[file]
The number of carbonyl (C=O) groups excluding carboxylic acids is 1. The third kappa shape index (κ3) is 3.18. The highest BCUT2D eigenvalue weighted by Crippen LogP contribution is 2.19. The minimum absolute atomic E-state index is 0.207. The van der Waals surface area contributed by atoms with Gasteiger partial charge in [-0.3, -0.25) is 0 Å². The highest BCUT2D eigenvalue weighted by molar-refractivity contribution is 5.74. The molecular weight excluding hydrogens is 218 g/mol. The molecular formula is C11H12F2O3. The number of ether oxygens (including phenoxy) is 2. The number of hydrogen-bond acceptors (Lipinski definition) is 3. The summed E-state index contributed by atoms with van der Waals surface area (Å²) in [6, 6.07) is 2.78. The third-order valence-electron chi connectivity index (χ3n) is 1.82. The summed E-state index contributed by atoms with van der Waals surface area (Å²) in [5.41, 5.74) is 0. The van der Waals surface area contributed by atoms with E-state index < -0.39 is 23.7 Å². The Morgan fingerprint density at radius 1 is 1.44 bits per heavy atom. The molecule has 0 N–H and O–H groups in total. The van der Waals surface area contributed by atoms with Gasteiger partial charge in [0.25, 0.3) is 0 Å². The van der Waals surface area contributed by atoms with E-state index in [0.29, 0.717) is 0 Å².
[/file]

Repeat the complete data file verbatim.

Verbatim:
The number of carbonyl (C=O) groups excluding carboxylic acids is 1. The third kappa shape index (κ3) is 3.18. The highest BCUT2D eigenvalue weighted by Crippen LogP contribution is 2.19. The minimum absolute atomic E-state index is 0.207. The van der Waals surface area contributed by atoms with Gasteiger partial charge in [-0.3, -0.25) is 0 Å². The highest BCUT2D eigenvalue weighted by molar-refractivity contribution is 5.74. The molecular weight excluding hydrogens is 218 g/mol. The molecular formula is C11H12F2O3. The number of ether oxygens (including phenoxy) is 2. The number of hydrogen-bond acceptors (Lipinski definition) is 3. The summed E-state index contributed by atoms with van der Waals surface area (Å²) in [6, 6.07) is 2.78. The third-order valence-electron chi connectivity index (χ3n) is 1.82. The summed E-state index contributed by atoms with van der Waals surface area (Å²) in [5.41, 5.74) is 0. The van der Waals surface area contributed by atoms with E-state index < -0.39 is 23.7 Å². The Morgan fingerprint density at radius 1 is 1.44 bits per heavy atom. The molecule has 0 N–H and O–H groups in total. The van der Waals surface area contributed by atoms with Gasteiger partial charge in [0.25, 0.3) is 0 Å². The van der Waals surface area contributed by atoms with E-state index in [0.29, 0.717) is 0 Å².